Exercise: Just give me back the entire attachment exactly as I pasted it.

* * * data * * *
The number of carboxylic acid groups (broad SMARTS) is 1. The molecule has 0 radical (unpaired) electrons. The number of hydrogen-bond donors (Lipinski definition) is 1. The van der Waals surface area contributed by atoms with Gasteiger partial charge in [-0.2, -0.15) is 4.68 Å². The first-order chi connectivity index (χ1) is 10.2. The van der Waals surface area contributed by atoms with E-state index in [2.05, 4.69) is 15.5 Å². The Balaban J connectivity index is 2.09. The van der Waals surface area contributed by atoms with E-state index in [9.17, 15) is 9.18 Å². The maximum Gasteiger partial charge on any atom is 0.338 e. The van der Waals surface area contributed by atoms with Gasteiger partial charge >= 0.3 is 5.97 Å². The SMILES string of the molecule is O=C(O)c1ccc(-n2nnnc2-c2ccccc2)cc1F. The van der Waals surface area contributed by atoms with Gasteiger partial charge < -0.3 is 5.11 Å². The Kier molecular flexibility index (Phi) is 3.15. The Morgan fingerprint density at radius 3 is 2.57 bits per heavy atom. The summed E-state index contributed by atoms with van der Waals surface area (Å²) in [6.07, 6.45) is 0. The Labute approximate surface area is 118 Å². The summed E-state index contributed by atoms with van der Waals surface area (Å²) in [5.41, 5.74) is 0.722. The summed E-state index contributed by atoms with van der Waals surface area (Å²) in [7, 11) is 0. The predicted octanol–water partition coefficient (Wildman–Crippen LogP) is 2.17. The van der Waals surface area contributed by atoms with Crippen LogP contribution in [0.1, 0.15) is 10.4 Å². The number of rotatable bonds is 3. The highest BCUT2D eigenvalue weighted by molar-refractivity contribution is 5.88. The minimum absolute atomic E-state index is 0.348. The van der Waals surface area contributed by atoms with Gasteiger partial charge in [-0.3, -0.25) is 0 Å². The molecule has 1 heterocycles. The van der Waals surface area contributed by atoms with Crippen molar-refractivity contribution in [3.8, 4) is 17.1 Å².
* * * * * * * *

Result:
The number of carboxylic acid groups (broad SMARTS) is 1. The molecule has 0 radical (unpaired) electrons. The number of hydrogen-bond donors (Lipinski definition) is 1. The van der Waals surface area contributed by atoms with Gasteiger partial charge in [-0.2, -0.15) is 4.68 Å². The first-order chi connectivity index (χ1) is 10.2. The van der Waals surface area contributed by atoms with E-state index in [2.05, 4.69) is 15.5 Å². The Balaban J connectivity index is 2.09. The van der Waals surface area contributed by atoms with E-state index in [9.17, 15) is 9.18 Å². The maximum Gasteiger partial charge on any atom is 0.338 e. The van der Waals surface area contributed by atoms with Gasteiger partial charge >= 0.3 is 5.97 Å². The SMILES string of the molecule is O=C(O)c1ccc(-n2nnnc2-c2ccccc2)cc1F. The van der Waals surface area contributed by atoms with Gasteiger partial charge < -0.3 is 5.11 Å². The Kier molecular flexibility index (Phi) is 3.15. The Morgan fingerprint density at radius 3 is 2.57 bits per heavy atom. The summed E-state index contributed by atoms with van der Waals surface area (Å²) in [6.07, 6.45) is 0. The Labute approximate surface area is 118 Å². The summed E-state index contributed by atoms with van der Waals surface area (Å²) in [5.41, 5.74) is 0.722. The summed E-state index contributed by atoms with van der Waals surface area (Å²) in [7, 11) is 0. The predicted octanol–water partition coefficient (Wildman–Crippen LogP) is 2.17. The van der Waals surface area contributed by atoms with Crippen LogP contribution in [0.1, 0.15) is 10.4 Å². The number of rotatable bonds is 3. The highest BCUT2D eigenvalue weighted by molar-refractivity contribution is 5.88. The minimum absolute atomic E-state index is 0.348. The van der Waals surface area contributed by atoms with Gasteiger partial charge in [-0.3, -0.25) is 0 Å². The molecule has 1 heterocycles. The van der Waals surface area contributed by atoms with Crippen molar-refractivity contribution in [3.8, 4) is 17.1 Å².